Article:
Creaming For Credit
Academia gets into the juicy stuff
Published September 3, 1999 in Scope

It's fin de siècle season at the University. In a time when Women's Studies is old news and queer theory is so de rigueur that it's passé, the stuffy academics are breaking out the hard stuff. Hardcore porn, that is.

See also...
... by D. R.
... in the Scope section
... from September 3, 1999

Getting credit for your Linda Lovelace video collection has never been easier. Wesleyan's "Pornography" class, for example, is famous for encouraging the students to go from aficionado to engineer. The final project is, of course, to create a work of porn. Who says college doesn't teach you skills for life?

In an era when deconstructing Barbie is just cause for tenure, the wizened scholars have learned to justify their love. It's easy to see what's intellectually compelling about a cheerleading squad fucking to cheesy funk music. But what do the nubile young student bodies really get out of these classes, besides flushed cheeks and a better GPA? Interestingly, even the most intellectually rigorous teachers acknowledge that the results are often more personal than intellectual.

"One thing I've learned over the years is that in our sex-saturated culture, people are frightfully ignorant," says UC Santa Barbara professor Constance Penley. Penley pioneered the study of porn as a film genre in the early '90s, but she recognizes the cognitive dissonance. "For me, it's a film studies course. For the students, it's sex ed. It's become a chance for them to find out who they are, sexually -- what attracts them, what their boundaries are."

California classes, like "The Power of the Erotic" at UC Berkeley, almost seem designed as academic self-help sessions for the libido. Bay Area sex luminaries like writer Carol Queen and dominatrix Lady Green are dragged in to discuss everything from open relationships to the nitty-grit of S/M. Throughout the semester the students keep journals of their own sexual discoveries, exploits, and fantasies.

For Lisa Solomon, one of the instructors for "The Power of the Erotic," Porn Studies is an opportunity for healing and acceptance. She says that term papers about shoe fetishes will "hopefully make it easier for the general population" to deal with the full range of sexuality. "People might say, 'if they're studying it in college, it must be OK.'"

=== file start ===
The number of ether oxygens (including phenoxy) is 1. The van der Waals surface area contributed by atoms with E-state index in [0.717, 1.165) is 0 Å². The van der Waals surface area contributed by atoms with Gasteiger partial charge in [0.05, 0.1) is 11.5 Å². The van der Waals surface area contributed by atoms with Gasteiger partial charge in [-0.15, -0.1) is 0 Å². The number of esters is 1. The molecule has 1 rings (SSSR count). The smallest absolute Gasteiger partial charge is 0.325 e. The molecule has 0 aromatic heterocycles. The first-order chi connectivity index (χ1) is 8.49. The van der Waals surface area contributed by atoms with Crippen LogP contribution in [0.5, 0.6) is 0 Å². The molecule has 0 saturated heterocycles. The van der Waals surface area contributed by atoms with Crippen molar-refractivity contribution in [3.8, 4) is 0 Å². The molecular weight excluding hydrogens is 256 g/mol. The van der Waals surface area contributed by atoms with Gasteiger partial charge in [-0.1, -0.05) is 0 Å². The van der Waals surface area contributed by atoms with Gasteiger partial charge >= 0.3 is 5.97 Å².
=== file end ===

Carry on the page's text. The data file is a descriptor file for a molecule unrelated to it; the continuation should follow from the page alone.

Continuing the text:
Bridled Lust

Not surprisingly, just about everyone's got an opinion about just how Smut Sciences will affect our broader culture. Some scholars hope that a more unbiased study of porn will affect arts funding and censorship debates in Washington, while others expect it'll give feminists a PR boost. But it's not all fun and games.

Many film studies professors assert that porn paints a chillingly accurate portrait of our cultural anxieties, fears, preoccupations, and bugaboos -- from how we feel about fat people to what we believe about masculinity, race, and class-based economics. Titles such as A Clockwork Orgy and John Wayne Bobbit: Uncut are, they assert, vital documents of our social moment. And fetishes reveal our culture. In Israel, for example, Holocaust and Nazi imagery can be found all over the smuttiest skin mags.

That people often eroticize the taboo is a valid area for academic inquiry. But a balanced perspective is crucial if anyone's going to take these scholars seriously. As Catharine Stimpson, Graduate Dean at NYU's School of Arts and Sciences, notes, "to focus on [sexuality for study] -- fine. But let's not make this a central enterprise of Western Culture. Children are still dying, for God's sake."

Although it's tempting to picture a Perv Generation being enlisted into the life of pro-doms and porn stars, the students are -- for now, anyway -- mostly the kind of kids who use porn in the first place. So there are 20 to 50 kids on every campus who'd rather study Candida Royale than René Descartes -- it's going to take a more diverse class demographic to create a cultural shift toward greater sexual openness.

On the other hand, one wonders if extensive deconstruction wouldn't just derail the temptation to transgress. Solomon isn't concerned. "If you analyze a fetish away," she says, "something else will always pop up in its place." And Amanda Merrill, another past facilitator of the Berkeley course, claims it's just more fuel for the fire: "The more attention you give something," she observes, "the more interesting it becomes."

These days, Porn Studies gets such a great deal of attention. But whether or not the stuff's complex enough to withstand the test of time (and tenure) remains to be seen. For those hungry to suck down the hermeneutics of Deep Throat: You might want to get back to school now, while dirty pictures are hot.

See also: Porn 101: A smattering of the porn classes on offer

D. R. is a San Francisco-based writer whose work has appeared in Salon, The San Francisco Chronicle, Sojourner, and on the occasional public bathroom wall. She also fights crime in the subway.